The Drum Awards for Marketing - Entry Deadline

-d -h -min -sec

Channel Five

By The Drum | Administrator

April 10, 2002 | 5 min read

Channel 5's decision to locate its northern sales office in Leeds in 1997 came as a bigger surprise than Robbie Fowler's decision to leave Liverpool and move to Leeds last year. But perhaps an even bigger surprise is that Channel 5 has just celebrated its fifth birthday despite many 'media experts' saying it wouldn't last one year.

Add to this the fact that Channel 5 toasted its fifth year on the back of its best month for viewing figures ever and it signifies that even in light of the digital revolution Channel 5 is here and here to stay.

Regional sales controller Geoff France believes that despite past jibes (and nicknames such as Channel Filth) the channel is set to continue its upward spiral in a marketplace spiralling downward.

"Our fifth birthday coincides with a real purple patch for us," says France. "February was our best ever month since launch; we got 6.7 per cent share of viewing compared to 5.5 per cent in 2001, so it has all come to fruition at a timely point. We are bucking the downward sales trend at the moment because so far this year we are up 4 per cent."

In the last five years France and his team of three have chalked up £45m in sales and signed ten sponsorship deals with advertisers such as Autowindscreens, Yahoo and now the RAC. In fact, Autowindscreens' weather sponsorship was the first signed and is only just coming to an end, though France says there are three advertisers poised to take up the deal.

So, what is France, and the channel which gave us a naked Keith Chegwin, now doing right?

"Last year when we started showing Home and Away it was a real leg up," says France. "Sales really started to kick in and fortunately haven't stopped since. Then we got CSI, which is one of the biggest shows in the US, and on the back of that we got Law and Order. We always needed a big one and Home and Away was it."

But while things may be purple for France and Co at the moment it wasn't quite so black and white in the early days for his sales team.

He says: "Nobody really had a clue what we were about at first. We didn't even have a programme tape to show people. Before launch we were just saying that Channel 5 is going to be a bit of this and that, so it was a real leap of faith by advertisers to come with us.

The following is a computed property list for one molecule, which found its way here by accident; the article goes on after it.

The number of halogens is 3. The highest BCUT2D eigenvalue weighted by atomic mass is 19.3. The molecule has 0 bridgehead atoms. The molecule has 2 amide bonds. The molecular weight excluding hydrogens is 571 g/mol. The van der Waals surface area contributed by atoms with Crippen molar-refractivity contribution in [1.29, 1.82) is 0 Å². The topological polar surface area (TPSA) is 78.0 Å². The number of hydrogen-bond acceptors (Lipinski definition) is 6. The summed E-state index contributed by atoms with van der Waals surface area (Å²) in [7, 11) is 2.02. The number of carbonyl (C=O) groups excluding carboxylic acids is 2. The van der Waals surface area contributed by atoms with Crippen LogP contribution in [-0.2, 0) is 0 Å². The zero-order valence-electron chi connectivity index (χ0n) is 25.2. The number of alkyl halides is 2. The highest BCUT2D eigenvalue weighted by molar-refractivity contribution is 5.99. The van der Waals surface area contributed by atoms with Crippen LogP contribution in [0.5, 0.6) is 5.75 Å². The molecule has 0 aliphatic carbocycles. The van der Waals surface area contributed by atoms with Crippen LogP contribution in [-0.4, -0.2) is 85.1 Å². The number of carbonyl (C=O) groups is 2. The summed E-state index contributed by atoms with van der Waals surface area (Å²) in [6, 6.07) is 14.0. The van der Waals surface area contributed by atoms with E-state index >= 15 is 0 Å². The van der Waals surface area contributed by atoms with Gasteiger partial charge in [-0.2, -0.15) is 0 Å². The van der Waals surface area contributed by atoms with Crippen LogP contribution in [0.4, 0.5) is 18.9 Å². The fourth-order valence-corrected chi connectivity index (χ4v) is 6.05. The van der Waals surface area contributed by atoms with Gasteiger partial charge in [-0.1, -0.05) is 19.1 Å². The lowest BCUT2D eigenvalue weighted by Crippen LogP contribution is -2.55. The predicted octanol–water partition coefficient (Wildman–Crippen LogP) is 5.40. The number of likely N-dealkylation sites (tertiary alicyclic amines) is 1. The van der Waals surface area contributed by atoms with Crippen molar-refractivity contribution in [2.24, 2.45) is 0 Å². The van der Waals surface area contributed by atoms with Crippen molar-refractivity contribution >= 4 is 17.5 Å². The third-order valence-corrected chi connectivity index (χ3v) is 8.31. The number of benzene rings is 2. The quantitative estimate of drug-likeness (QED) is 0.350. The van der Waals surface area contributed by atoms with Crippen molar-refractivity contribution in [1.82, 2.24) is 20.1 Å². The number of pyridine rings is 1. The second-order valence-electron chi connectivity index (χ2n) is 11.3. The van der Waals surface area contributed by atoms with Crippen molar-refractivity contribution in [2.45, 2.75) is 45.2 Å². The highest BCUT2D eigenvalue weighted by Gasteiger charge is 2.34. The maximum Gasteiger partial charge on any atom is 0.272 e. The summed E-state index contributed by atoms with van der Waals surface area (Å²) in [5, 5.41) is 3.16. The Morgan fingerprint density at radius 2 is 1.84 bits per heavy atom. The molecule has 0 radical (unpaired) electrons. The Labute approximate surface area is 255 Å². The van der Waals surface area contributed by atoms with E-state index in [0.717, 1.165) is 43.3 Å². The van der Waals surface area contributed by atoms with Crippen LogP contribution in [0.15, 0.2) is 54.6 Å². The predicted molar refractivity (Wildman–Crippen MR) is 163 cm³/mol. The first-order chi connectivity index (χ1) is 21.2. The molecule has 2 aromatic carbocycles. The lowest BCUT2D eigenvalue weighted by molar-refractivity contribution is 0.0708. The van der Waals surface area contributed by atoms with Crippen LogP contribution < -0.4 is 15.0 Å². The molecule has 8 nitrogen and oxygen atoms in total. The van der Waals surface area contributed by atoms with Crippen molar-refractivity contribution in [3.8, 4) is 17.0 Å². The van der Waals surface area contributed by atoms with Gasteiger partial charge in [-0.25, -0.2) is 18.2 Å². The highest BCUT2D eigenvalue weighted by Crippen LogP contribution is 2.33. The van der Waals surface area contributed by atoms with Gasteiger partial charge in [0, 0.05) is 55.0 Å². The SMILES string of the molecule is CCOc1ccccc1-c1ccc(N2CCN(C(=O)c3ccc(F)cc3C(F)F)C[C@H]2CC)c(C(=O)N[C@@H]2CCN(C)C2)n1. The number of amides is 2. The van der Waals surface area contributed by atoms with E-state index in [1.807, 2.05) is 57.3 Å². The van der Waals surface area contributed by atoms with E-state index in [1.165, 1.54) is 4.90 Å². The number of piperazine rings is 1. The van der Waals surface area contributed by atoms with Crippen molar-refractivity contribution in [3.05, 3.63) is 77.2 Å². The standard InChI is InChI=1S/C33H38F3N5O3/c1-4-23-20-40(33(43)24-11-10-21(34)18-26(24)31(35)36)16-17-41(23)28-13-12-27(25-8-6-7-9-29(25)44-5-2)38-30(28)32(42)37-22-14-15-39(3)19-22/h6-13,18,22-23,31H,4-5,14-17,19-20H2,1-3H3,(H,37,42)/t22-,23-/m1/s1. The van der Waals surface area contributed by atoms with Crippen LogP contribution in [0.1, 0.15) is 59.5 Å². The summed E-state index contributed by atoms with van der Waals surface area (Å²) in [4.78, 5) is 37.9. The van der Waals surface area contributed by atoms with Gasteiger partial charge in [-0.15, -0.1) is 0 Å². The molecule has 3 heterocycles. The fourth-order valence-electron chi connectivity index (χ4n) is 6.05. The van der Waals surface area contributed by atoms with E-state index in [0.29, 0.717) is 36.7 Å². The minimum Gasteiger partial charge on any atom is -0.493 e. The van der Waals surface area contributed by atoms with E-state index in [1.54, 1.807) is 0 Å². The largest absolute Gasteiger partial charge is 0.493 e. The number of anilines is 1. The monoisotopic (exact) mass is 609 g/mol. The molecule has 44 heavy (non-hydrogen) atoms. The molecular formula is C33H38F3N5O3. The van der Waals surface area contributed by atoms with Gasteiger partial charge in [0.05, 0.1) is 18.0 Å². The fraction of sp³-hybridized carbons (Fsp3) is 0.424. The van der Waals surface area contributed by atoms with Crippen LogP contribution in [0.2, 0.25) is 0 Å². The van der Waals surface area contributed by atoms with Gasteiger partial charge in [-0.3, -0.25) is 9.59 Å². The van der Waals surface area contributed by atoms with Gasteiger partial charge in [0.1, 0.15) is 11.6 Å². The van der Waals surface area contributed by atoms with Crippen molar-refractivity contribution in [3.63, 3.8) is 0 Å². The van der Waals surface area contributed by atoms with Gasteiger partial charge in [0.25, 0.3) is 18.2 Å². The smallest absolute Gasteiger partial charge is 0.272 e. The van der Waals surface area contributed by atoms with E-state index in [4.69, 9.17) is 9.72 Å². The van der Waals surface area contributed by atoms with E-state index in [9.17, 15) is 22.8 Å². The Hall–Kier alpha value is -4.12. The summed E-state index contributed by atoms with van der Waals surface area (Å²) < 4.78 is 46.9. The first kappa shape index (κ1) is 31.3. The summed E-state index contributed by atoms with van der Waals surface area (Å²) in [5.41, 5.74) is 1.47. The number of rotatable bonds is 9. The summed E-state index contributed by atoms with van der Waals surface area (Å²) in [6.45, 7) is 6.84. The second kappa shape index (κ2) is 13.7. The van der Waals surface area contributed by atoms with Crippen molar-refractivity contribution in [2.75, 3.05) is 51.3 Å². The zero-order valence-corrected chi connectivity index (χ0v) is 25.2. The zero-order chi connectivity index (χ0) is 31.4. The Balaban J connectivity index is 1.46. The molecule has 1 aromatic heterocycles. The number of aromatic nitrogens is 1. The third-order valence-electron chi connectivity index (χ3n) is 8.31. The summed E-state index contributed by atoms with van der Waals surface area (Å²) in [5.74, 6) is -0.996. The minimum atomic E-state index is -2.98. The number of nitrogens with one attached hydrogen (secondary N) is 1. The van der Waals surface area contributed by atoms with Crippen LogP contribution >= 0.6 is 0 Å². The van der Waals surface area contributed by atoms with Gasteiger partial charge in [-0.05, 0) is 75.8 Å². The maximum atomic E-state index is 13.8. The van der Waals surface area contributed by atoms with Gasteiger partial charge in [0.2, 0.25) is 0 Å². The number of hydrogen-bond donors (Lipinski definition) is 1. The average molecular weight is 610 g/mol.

"The first deal I did was with Foxes Biscuits. It was for about £250,000. That was the first time an advertiser had shown any belief in what we were saying. I remember walking out of that meeting thinking 'we can make this work.'"

France admits that perceptions of Channel 5 have been, and may still be, a little out of focus, but he says that new programming chief Kevin Lygo is set to change all of that.

"The perception of Channel 5 is that it is all movies and football," says France. "I suppose in the early days it was, but now, with proven hits like Home and Away, CSI, which regularly gets 3.2 million viewers, and Law and Order, plus other exciting stuff coming through the system with Kevin on board, there is a real sea change going on.

"On 8 April we've got the new Top Gear programme starting. It has been repackaged and will be called Fifth Gear, but it will have the same team of presenters. We love opportunities like that, where we can go in and pick up an ailing programme and give it a new lease of life and we are always in like a shot. Because we are still relatively small we can be very fleet of foot."

As a sales outfit, France and his team are keen to put past perceptions behind them and look to even better times ahead as the channel continues to mature and evolve.

"There's a feeling in the company that the channel has matured and there's a buzz around the place. Kevin Lygo has brought in three of his team from Channel 4 and they are going to keep the successful things like movies, football, lifestyle/leisure stuff and things like Home and Away, CSI and Law and Order and add to that.

"Kevin is looking to introduce some breakthrough programming like he did at Channel 4 and that will start coming through in the Autumn. There will be no more Fort Boyard, Greed or It's A Knockout, we have moved on and evolved. People now know Channel 5 is easy entertainment."

So, was Leeds a bad decision? It seems not.


Industry insights

View all
Add your own content +